Returning Home to What we Are August 18, 2009Posted by randydeutsch in change, optimism, possibility, questions, the economy, transformation.
Tags: navigating, Norman Fischer, Odysseus, Odyssey, returning home, Sailing Home, voyages
Amongst several other projects, in the past year as an architect I have worked on the design of a 180 story super-tall high rise and designed a mile long retail spine. It’s easy to understand with projects such as these how architects can get it in their minds that what they do has cosmic importance and is on some level even heroic.
Many of these largest projects were designed and destined for countries expanding at a fast clip, often found abroad. We would find ourselves setting off for distant lands to compete and conquer and reap our rewards by garnering yet another commission.
We’ve been on many voyages – professional, family, artistic – all involving great effort and many sacrifices on our part. And on the part of others.
The past several years has led us on a journey to many foreign – and some not so foreign – destinations and here we find ourselves, back where we started.
All of that was – as we know too well – a lifetime ago. Here we are today, summer winding down, sailing home. Today we find ourselves on the most unusual destination of all: home, returning to the place where we started. If anything, the economic headwinds have brought each of us back into our own. Reintroduced us to ourselves as though we had been away from ourselves and are only now returning and getting reacquainted.
Many architects with our long hours and near obsession with our craft and calling, are using this newfound land of time to readjust and reprioritize. The Odyssey is over – it is time to return home.
Or so writes Norman Fischer in his profoundly beautiful Sailing Home: Using Homer’s Odyssey to Navigate Life’s Perils and Pitfalls. Comparing Odysseus’s journey to our own, Fischer asserts that this book “will help you appreciate the shape and feeling for the journey, will give you the reflections to keep you company and perhaps also steady your step as you walk forward into the darkness.” For those trying to make their way back from your own 10-years wars with our own personal Troys in these challenging times, it is a book I cannot recommend enough. As much as any book that has come before, because it is inspired by and based on a living classic that has been with us for thousands of years, the book is about you and your life, right now.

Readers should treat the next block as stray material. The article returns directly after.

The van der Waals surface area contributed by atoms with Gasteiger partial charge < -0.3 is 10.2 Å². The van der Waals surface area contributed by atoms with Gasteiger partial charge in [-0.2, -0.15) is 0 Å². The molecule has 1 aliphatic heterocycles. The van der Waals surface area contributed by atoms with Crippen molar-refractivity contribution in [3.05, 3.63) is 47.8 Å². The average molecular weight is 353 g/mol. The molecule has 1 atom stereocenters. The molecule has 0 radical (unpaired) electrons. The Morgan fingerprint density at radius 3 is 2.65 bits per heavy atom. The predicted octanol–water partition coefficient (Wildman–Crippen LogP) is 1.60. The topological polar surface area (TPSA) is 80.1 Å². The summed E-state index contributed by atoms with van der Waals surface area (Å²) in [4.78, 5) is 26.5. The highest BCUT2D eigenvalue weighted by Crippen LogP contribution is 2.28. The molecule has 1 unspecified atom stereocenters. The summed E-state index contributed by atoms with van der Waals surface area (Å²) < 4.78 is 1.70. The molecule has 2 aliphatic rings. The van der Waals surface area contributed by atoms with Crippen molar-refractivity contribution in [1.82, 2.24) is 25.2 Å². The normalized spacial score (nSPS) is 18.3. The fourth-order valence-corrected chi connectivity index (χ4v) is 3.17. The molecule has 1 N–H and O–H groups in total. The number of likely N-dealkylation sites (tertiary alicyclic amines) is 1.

So why do I recommend this book to architects? For the very reason that architects (of all stripes) are strivers, journeymen and women, fighting daily battles inside and outside the office to overcome divine and earthly obstacles, in search of a promised (but little seen) heroism. Odysseus and his wanderings are certainly relevant to architect’s own heroic journey – wherever you find yourself on your own. The book will help you to yield personal revelations, make sense of your past journeys, elucidate their outcomes and show you the way to greater purpose and meaning in your own life.
Additionally, one of the books messages will stand out for many architects: namely, to resist novelty and instead replace it with repetition (practice) which will lead in time to Mastery. Certainly this is a welcome message after so many years of one-upmanship of taller, bigger, longer. Likewise, Fischer advises that we stop criticizing the state of things and instead accept “all that is messy, inexact, troublesome and uncontrollable in human life.” A relief for the perfectionists in us all in these all-too messy times.
So where does he suggest we go from here? As though speaking directly to the architect in all of us, Fischer surmises “Perhaps we are living in a post-heroic age. Maybe the human race, so full of promise, bright ideas, and hubris, is finally weary of the toxic idealisms and thoughtless excesses of power that has been so destructive and so exhausting for so long. We have seen and done so much, and it has left us dazed and confused. Maybe, like Odysseus, we are finally ready simply to return home to what we are, to our beauty and strength as well as our limitations…”
Could this be enough?